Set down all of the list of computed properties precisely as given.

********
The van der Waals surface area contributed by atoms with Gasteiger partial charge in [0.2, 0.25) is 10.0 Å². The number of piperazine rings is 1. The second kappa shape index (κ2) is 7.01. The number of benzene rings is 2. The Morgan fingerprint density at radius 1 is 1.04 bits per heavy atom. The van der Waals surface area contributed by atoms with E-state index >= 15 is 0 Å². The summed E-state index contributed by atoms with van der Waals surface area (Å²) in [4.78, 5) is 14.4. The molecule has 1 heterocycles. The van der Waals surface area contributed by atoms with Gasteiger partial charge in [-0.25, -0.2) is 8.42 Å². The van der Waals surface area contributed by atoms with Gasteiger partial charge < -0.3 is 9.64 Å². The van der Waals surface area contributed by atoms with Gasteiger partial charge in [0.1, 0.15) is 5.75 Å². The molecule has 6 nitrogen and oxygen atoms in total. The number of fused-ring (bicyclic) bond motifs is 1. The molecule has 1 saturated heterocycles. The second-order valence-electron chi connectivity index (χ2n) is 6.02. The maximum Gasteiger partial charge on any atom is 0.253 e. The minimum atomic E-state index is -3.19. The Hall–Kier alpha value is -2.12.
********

The van der Waals surface area contributed by atoms with Gasteiger partial charge in [0.2, 0.25) is 10.0 Å². The number of piperazine rings is 1. The second kappa shape index (κ2) is 7.01. The number of benzene rings is 2. The Morgan fingerprint density at radius 1 is 1.04 bits per heavy atom. The van der Waals surface area contributed by atoms with E-state index >= 15 is 0 Å². The summed E-state index contributed by atoms with van der Waals surface area (Å²) in [4.78, 5) is 14.4. The molecule has 1 heterocycles. The van der Waals surface area contributed by atoms with Gasteiger partial charge in [-0.25, -0.2) is 8.42 Å². The van der Waals surface area contributed by atoms with Gasteiger partial charge < -0.3 is 9.64 Å². The van der Waals surface area contributed by atoms with Gasteiger partial charge in [0.1, 0.15) is 5.75 Å². The molecule has 6 nitrogen and oxygen atoms in total. The number of fused-ring (bicyclic) bond motifs is 1. The molecule has 1 saturated heterocycles. The second-order valence-electron chi connectivity index (χ2n) is 6.02. The maximum Gasteiger partial charge on any atom is 0.253 e. The minimum atomic E-state index is -3.19. The Hall–Kier alpha value is -2.12.